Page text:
Newport City Council encourages arts community to work toward running the VAC sustainably while minimizing city subsidies.
There was another meeting of the minds at the Newport City Council Monday night – those who want to save the Visual Arts Center at Nye Beach and those who want to save the city of Newport from having to continue to support the center in light of heavy financial burdens caused by looming costly sewer and water renovations throughout the city.
In late September word hit the streets that the city council was thinking about selling the center as a cost cutting move. The council has been saying for weeks that there was no serious intent to do anything of the sort but that coming up with a strategy to provide three million dollars a year to fund sewer and water upgrades forced them to list all city assets as possible sources of revenue to ease the crush of such a heavy financial burden. They also said they want to avoid steep increases to sewer and water bills for customers, especially low income residents who are already financially strapped due to the prolonged recession.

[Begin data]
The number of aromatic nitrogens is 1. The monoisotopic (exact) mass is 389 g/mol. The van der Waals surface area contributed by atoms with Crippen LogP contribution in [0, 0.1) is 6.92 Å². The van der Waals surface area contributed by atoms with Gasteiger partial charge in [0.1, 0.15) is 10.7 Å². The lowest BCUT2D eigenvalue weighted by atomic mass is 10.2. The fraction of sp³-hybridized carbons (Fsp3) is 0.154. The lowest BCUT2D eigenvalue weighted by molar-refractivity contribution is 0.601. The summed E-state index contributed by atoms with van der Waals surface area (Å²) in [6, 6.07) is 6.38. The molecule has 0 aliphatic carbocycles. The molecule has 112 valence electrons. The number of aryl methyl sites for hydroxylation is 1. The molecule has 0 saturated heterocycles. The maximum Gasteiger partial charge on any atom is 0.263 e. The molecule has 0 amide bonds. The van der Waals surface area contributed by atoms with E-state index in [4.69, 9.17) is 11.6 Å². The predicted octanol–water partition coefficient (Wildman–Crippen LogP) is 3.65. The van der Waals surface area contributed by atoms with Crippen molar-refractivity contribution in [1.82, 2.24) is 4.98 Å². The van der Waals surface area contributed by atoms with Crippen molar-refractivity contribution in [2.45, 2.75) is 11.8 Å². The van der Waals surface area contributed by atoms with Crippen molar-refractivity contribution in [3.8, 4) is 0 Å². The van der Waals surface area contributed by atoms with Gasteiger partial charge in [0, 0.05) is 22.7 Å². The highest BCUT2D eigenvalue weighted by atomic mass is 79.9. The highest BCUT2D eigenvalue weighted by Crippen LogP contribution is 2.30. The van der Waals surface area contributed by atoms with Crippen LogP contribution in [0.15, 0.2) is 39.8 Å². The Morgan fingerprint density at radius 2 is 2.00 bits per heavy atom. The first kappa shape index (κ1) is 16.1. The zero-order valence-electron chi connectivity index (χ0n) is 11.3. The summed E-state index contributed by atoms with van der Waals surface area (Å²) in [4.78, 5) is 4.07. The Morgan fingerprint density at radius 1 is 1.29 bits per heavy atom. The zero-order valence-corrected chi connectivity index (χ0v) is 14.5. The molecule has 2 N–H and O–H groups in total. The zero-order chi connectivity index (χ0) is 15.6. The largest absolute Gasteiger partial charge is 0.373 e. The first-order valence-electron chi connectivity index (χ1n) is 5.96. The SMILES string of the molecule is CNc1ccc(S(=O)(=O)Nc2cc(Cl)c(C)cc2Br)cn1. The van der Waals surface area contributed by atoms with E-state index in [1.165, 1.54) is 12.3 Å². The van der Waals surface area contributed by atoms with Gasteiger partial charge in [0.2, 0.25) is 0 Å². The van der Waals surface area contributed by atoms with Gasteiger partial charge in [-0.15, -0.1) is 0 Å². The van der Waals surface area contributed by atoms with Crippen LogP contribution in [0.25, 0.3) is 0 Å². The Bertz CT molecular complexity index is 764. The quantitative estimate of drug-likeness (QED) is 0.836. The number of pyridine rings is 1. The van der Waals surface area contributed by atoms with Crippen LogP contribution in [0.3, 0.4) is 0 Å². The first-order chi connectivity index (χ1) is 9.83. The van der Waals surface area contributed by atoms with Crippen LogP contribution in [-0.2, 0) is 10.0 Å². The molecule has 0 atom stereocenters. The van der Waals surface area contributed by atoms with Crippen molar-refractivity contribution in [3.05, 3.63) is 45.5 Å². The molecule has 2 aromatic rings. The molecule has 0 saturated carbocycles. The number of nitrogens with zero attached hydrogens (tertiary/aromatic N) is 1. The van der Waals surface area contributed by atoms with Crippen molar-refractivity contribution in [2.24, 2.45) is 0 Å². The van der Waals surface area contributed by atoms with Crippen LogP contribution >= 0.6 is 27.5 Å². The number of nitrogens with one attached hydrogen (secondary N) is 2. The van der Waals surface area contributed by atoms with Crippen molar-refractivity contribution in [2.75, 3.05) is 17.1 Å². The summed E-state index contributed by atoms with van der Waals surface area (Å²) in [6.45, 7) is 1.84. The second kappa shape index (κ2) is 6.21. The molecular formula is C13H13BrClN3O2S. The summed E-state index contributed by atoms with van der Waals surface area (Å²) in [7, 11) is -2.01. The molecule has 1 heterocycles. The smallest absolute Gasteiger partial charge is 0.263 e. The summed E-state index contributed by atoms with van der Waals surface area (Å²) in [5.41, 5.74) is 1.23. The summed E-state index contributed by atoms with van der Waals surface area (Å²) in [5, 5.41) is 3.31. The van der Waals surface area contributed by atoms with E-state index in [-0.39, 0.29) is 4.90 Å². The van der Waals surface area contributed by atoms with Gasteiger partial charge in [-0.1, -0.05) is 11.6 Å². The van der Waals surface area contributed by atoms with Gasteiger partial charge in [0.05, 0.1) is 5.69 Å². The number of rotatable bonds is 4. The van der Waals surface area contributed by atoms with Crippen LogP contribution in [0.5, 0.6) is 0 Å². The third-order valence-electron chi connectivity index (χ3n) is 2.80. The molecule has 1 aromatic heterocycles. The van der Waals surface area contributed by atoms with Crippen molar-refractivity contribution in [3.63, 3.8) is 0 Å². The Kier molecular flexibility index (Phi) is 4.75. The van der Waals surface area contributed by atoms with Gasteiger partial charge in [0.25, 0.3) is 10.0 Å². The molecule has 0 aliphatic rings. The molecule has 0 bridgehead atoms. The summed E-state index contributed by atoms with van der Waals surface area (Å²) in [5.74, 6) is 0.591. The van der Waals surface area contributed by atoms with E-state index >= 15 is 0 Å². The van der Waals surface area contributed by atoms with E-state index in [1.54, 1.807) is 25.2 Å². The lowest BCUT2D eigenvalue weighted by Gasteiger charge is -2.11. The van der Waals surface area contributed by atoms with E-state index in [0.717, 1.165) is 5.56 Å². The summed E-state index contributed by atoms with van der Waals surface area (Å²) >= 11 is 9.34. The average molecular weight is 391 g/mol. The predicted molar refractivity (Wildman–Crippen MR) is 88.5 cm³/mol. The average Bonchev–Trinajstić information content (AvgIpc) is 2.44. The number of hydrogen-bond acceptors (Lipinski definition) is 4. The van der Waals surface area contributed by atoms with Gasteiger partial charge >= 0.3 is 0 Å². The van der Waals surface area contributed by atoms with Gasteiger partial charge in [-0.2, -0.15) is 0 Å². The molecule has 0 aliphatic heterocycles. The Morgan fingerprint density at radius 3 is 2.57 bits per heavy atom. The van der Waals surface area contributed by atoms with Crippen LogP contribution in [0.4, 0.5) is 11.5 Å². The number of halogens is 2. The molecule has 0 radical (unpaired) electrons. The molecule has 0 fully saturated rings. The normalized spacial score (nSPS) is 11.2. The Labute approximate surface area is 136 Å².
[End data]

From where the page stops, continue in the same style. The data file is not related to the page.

The Oregon Coast Council for the Arts (OCCA) presented the council Monday night with a re-write of a resolution the city itself proposed to envision a way forward with Newport area arts boosters. The city says it wants to find a strategy to lower the city’s financial responsibility for the VAC. The council looked at the rewrite and said they agree with it, as amended.
So, the council adopted the resolution, #3650, sort of a master plan for organizing a concerted push by the arts community, in partnership with the city, to create a sustainable financial trajectory for the VAC in the years ahead. The resolution also mentions that the OCCA will present a financial plan to the city council in March of next year to help ease the VAC’s support burden on the city.